Decisions In Criminal Matters, Arbitration Matter, and Suit Under Lanterman Act

By FindLaw Staff on June 28, 2010 | Last updated on March 21, 2019

People v. Int'l Fid. Ins., Co., No. G042328, concerned a challenge to the trial court's denial of a motion to vacate a forfeiture and exonerate bail in a prosecution of defendant for attempted murder and other crimes.  In affirming, the court held that the trial court did not err in denying the motion as, although defendant was subject to a greater potential maximum penalty under the first amended information than he had been under the original complaint, the charges in the first amended information were based on the same acts alleged in the complaint.  The court also concluded that the certificate of mailing of the notice of forfeiture which was signed by a deputy clerk on behalf of the clerk of the court was properly executed. 

Greenspan v. LADT, LLC, No. B213866, concerned a challenge to the trial court's confirmation of an arbitrator's award against defendants in the amount of $6.34 million in a trust's suit for breach of contract and other claims against two affiliated companies and individuals.  In affirming, the court held that, per the JAMS rules, the arbitrator, not a court, determines what issues are arbitrable, and here, the arbitrator determined that the issue of joint and several liability was arbitrable.  The court also held that the arbitrator's finding of joint and several liability was rationally related to the parties' contract, and as to the timeliness of the final award under JAMS rules, the arbitrator's interpretation and application of the rules cannot be judicially reviewed on the merits.  Lastly, the court held that the suit against the arbitrator was barred by arbitral immunity and would not have caused a reasonable person to doubt the arbitrator's impartiality.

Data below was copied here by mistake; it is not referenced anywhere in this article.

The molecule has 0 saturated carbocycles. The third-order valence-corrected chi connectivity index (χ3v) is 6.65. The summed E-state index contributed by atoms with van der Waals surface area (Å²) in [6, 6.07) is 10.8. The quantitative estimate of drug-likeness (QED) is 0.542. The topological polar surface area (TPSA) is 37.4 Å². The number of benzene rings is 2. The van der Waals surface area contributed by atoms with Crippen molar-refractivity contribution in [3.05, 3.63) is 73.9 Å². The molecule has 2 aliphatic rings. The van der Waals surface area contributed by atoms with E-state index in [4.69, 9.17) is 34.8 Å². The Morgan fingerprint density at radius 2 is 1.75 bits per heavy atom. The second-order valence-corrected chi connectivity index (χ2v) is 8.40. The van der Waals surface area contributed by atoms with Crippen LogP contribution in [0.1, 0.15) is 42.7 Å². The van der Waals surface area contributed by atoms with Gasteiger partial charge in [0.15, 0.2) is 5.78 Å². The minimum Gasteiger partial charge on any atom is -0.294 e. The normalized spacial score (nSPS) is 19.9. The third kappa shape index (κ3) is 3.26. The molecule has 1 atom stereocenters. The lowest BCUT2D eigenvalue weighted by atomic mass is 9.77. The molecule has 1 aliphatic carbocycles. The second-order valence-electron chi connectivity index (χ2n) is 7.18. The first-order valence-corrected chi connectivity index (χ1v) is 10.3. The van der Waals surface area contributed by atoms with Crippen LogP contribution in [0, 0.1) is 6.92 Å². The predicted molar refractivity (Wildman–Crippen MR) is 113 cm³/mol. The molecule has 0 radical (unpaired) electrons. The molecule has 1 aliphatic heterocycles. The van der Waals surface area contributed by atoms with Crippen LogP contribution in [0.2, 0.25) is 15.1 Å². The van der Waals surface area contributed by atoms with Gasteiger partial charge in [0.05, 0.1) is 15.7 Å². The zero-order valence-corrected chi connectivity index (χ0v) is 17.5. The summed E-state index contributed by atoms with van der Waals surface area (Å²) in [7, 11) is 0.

Samantha C. v. State Dep't of Developmental Serv., No. B211710, concerned a plaintiff's petition for a writ of mandate and a request for declaratory relief challenging the determinations made by Harbor Regional Center and the state Department of Developmental Services that she did not have a developmental disability and was therefore not entitled to services under the Lanterman Developmental Disabilities Services Act.  In affirming in part, the court held that the trial court's judgment upholding the validity of the regulations was proper as they are consistent with section 4512(a).  However, the court reversed in part the judgment of the trial court's determination that plaintiff does not have a developmental disability under the Lanterman Act, as she has a disabling condition related to her birth injuries which requires treatment within the meaning of the part of section 4512(a) known as the fifth category. 

People v. Bloom, No. E048326, concerned a conviction of defendant for resisting arrest and other related charges, arising from making more than 40 harassing calls to 911 in a single evening.  In affirming the conviction over a challenge to a denial of a motion to suppress, the court held that the dispatcher lawfully arrested defendant for making the calls and she was not required to physically restrain him or to be present at the time of the arrest. 

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